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Germany's oldest remaining nuclear plant shuts down

Environment Minister Barbara Hendricks said the Grafenrheinfeld shutdown is "a visible signal that the nuclear exit is moving forward." All German nuclear plants are scheduled for shutdown by the end of 2022.

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This April 23, 2015 file photo shows an aerial view of the nuclear power plant in Grafenheinfeld, southern Germany. Bavaria’s environment ministry said Sunday, June 28, 2015, Germany’s oldest remaining nuclear reactor has been shut down, part of a move initiated four years ago to switch off all its nuclear plants by 2022.

AP/File

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Germany's oldest remaining nuclear reactor has been shut down, part of a move initiated four years ago to switch off all its nuclear plants by the end of 2022.

The Grafenrheinfeld reactor in the southern state of Bavaria was taken offline as scheduled overnight, authorities and operator E.ON said Sunday.

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Grafenrheinfeld went into service in 1981. It is the first reactor to close since Germany switched off the oldest eight of its 17 nuclear reactors in 2011, just after Japan's Fukushima nuclear plant disaster.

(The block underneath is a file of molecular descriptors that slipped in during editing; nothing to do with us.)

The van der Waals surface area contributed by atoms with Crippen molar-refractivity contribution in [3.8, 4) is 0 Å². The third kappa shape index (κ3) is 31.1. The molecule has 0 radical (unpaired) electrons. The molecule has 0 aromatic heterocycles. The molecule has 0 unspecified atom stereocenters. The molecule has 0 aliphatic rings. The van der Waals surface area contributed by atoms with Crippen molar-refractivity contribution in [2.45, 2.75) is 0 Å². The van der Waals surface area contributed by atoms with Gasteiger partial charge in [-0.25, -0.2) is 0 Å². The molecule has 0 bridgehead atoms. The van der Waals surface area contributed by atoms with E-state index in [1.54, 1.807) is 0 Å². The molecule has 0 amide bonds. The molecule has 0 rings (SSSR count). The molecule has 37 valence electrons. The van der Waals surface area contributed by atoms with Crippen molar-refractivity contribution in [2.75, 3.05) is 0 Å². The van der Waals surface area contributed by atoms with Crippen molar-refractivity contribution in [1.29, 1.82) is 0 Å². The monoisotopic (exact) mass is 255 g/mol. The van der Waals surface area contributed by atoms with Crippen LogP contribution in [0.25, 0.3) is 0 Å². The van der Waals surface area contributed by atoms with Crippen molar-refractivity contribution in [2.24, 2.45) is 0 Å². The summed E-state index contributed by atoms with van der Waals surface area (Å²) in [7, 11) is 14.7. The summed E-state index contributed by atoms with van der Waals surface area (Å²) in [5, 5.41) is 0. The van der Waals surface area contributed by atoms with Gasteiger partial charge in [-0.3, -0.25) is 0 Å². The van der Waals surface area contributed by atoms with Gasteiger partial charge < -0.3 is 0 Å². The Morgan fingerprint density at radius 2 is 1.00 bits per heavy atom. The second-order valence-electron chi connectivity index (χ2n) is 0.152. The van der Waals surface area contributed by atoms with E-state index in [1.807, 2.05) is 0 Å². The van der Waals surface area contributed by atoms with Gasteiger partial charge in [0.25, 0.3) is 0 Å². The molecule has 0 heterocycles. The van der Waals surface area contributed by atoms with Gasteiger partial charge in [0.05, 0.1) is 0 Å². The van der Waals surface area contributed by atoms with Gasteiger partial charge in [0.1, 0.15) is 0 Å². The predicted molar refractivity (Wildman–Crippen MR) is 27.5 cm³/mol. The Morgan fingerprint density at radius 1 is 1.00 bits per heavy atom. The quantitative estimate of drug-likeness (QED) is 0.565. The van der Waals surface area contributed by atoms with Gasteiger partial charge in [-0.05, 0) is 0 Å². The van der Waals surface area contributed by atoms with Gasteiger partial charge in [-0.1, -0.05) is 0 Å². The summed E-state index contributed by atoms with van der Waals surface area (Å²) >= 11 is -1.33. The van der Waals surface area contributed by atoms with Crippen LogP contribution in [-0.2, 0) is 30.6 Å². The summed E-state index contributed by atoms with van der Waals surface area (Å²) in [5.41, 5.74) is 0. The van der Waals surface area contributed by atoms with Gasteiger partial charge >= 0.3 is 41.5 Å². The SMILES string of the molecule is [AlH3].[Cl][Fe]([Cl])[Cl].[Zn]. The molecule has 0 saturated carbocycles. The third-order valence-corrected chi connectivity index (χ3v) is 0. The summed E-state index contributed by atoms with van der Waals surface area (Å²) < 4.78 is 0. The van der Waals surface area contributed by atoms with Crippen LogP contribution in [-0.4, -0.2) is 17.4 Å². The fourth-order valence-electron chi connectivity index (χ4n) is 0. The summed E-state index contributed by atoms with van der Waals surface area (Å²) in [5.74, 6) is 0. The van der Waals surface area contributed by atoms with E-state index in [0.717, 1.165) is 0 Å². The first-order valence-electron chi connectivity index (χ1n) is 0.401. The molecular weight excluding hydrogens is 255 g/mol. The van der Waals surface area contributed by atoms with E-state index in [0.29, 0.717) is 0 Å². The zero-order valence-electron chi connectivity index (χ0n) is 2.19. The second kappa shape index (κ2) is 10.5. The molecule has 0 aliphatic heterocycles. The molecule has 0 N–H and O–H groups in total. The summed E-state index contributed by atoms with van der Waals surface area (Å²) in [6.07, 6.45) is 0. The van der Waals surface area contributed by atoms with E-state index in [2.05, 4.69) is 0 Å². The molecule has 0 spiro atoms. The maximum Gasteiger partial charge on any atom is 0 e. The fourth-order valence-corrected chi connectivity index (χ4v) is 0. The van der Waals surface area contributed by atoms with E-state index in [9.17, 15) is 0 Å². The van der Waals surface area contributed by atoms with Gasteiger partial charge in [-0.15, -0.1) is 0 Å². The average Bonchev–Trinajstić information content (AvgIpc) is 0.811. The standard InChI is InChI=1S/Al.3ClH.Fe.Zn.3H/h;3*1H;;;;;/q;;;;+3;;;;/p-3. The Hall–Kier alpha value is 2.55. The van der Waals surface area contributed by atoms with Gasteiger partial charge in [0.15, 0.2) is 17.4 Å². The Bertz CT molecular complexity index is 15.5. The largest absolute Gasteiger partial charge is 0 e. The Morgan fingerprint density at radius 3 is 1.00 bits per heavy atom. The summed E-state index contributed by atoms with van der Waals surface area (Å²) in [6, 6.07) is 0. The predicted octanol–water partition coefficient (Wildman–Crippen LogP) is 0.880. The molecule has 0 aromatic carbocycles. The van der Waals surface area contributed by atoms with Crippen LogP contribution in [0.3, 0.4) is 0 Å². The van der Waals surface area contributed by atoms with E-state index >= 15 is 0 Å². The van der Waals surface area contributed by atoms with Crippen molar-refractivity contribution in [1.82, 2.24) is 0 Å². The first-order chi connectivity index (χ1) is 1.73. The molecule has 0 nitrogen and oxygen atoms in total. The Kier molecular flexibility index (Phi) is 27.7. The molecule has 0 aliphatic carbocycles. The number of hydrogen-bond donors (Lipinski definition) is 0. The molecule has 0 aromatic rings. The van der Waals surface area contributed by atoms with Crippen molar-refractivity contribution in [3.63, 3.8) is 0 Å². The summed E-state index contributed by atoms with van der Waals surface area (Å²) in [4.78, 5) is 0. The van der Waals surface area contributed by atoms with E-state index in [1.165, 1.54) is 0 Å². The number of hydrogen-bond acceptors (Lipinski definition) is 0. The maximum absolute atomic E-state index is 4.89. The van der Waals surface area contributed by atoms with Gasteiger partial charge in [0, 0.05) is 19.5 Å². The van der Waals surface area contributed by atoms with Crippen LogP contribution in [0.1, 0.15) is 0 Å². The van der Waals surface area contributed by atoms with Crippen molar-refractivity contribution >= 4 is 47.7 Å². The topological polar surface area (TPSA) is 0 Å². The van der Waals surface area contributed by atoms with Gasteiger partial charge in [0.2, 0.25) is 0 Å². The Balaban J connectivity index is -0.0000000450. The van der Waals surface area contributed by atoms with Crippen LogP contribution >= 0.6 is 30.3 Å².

The next to close will be one of two reactors at the Gundremmingen plant in Bavaria, which is set to shut by the end of 2017. The rest will be closed by the end of 2022.

Environment Minister Barbara Hendricks said the Grafenrheinfeld shutdown is "a visible signal that the nuclear exit is moving forward."

"Every nuclear power station that goes offline reduces the so-called residual risk that is linked to the use of nuclear power plants and moves us a step forward in the reorganization of our energy supply," she said.

Germany aims to generate 80 percent of its electricity from renewable sources by 2050.